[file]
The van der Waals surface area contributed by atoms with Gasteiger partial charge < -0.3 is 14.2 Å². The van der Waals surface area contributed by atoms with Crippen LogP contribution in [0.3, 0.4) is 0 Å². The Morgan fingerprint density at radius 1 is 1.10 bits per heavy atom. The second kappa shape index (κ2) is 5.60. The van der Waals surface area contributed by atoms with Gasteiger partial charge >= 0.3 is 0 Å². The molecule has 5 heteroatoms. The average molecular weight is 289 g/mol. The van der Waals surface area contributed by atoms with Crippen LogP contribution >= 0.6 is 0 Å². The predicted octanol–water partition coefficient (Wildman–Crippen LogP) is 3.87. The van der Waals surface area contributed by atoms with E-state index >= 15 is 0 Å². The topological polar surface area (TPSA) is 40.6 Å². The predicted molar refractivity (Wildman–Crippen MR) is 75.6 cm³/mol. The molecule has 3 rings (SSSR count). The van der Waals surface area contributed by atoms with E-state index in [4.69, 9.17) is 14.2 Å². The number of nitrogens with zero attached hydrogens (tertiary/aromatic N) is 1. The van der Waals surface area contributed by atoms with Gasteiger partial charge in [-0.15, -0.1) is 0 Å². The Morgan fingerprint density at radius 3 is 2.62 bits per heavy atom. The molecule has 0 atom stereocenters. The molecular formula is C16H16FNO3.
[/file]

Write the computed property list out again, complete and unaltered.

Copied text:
The van der Waals surface area contributed by atoms with Gasteiger partial charge < -0.3 is 14.2 Å². The van der Waals surface area contributed by atoms with Crippen LogP contribution in [0.3, 0.4) is 0 Å². The Morgan fingerprint density at radius 1 is 1.10 bits per heavy atom. The second kappa shape index (κ2) is 5.60. The van der Waals surface area contributed by atoms with Gasteiger partial charge >= 0.3 is 0 Å². The molecule has 5 heteroatoms. The average molecular weight is 289 g/mol. The van der Waals surface area contributed by atoms with Crippen LogP contribution >= 0.6 is 0 Å². The predicted octanol–water partition coefficient (Wildman–Crippen LogP) is 3.87. The van der Waals surface area contributed by atoms with E-state index >= 15 is 0 Å². The topological polar surface area (TPSA) is 40.6 Å². The predicted molar refractivity (Wildman–Crippen MR) is 75.6 cm³/mol. The molecule has 3 rings (SSSR count). The van der Waals surface area contributed by atoms with E-state index in [4.69, 9.17) is 14.2 Å². The number of nitrogens with zero attached hydrogens (tertiary/aromatic N) is 1. The van der Waals surface area contributed by atoms with Gasteiger partial charge in [-0.15, -0.1) is 0 Å². The Morgan fingerprint density at radius 3 is 2.62 bits per heavy atom. The molecule has 0 atom stereocenters. The molecular formula is C16H16FNO3.